A church in the state of Guanajuato, Mexico, survives between water and fish, as the only witness to a village flooded by a dam for more than 40 years. Now, due to the drought affecting the country, it has been exposed again.
According to the agency EFE, it is the Temple of the Virgin of Sorrows, whose construction dates from the middle of the 19th century, although there are documentary sources that date back to its beginning in the 18th century.
The Catholic complex, which combines neoclassical and baroque styles, was the heart of the Zangarro community, relevant since the times of the viceroyalty because there were the civil registry offices and the parish house of the then Villa Real de Mina de Guanajuato.
“The place, the parish, was crowded, because it had the civil registry and the vicarage, it was allowed to carry out this type of procedures, so it was a place very important“, said Sweet Maria Vazquez, director of the Archive Municipality of the city of Irapuato, 25 kilometers from the temple.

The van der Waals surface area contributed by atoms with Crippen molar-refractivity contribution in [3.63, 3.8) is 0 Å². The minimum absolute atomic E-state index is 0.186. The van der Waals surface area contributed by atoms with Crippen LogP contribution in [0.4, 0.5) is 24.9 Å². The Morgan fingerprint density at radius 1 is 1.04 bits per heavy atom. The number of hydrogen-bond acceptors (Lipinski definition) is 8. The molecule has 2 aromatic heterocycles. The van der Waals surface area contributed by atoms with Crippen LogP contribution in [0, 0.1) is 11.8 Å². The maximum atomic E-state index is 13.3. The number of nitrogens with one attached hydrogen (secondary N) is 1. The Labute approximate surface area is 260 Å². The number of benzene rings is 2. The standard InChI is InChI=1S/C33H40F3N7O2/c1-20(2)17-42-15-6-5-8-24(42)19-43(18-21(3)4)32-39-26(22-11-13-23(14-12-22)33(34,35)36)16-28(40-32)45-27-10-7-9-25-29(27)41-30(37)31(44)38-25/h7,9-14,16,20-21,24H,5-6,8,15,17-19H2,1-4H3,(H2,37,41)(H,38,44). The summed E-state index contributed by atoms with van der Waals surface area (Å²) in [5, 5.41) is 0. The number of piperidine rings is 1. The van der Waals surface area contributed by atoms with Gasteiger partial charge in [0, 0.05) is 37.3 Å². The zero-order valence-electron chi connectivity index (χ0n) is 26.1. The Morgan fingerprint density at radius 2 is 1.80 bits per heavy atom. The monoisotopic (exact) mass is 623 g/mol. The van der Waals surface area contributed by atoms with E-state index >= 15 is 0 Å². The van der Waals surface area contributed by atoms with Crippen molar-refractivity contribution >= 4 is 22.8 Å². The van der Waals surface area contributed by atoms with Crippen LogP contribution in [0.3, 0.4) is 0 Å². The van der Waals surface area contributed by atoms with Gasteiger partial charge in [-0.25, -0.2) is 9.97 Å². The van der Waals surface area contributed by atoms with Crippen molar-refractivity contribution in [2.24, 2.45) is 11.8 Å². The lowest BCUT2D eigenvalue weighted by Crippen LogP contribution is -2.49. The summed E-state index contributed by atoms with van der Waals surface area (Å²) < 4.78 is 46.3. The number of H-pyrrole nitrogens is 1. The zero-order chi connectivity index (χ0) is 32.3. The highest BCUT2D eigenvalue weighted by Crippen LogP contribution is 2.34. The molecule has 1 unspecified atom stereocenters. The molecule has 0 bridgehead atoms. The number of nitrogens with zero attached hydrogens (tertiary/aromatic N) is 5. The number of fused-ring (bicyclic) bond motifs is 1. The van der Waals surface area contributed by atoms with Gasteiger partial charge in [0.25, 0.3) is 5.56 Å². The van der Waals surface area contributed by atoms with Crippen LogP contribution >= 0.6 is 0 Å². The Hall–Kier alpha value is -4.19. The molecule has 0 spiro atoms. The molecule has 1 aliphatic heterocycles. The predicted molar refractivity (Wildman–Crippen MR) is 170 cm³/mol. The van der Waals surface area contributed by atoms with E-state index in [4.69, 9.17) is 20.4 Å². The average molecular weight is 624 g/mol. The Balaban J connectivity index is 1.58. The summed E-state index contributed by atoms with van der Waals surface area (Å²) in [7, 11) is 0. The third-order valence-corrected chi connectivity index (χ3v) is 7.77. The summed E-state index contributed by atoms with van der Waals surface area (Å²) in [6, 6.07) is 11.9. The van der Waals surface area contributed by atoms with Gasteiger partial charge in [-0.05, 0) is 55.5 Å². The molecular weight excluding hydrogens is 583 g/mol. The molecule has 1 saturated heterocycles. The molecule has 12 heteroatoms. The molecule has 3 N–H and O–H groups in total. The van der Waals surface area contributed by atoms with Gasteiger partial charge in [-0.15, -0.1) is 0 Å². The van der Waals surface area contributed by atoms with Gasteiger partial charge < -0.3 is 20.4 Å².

However, the history of the community would end with a decree signed in 1979 by the then president of Mexico, José López Portillo. The president ordered the construction of a dam, now known as La Purísima, on the 1,200 hectares of the municipality.
The indication was given by the fact that, six years earlier, Irapuato was totally flooded after the overflow of the El Conejo dam.
“Oral history tells that it was very difficult for them to leave, more than the buildings, the feeling of belonging to the place (…) Some resisted until they realized that it was already a reality that water would cover the entire city ”, continued Dulce Vázquez.
Thus, the inhabitants of Zangarro were relocated to nearby lands and refounded their community, preserving its name.
However, despite the passing of the years and having been flooded, the Temple of the Virgin of Sorrows survives and is today attracts visitors and the curious.
“Things have been found, even though it is already heavily looted. Imagine, we are talking about 1979 until today, a long time has passed ”, says the director of the Municipal Archive.
In times of heat and drought, the water level drops so much that access to the church is made without having to board one of the small boats that circulate around the dam – and even find small traces of the city.
Maria Campos, ZAP //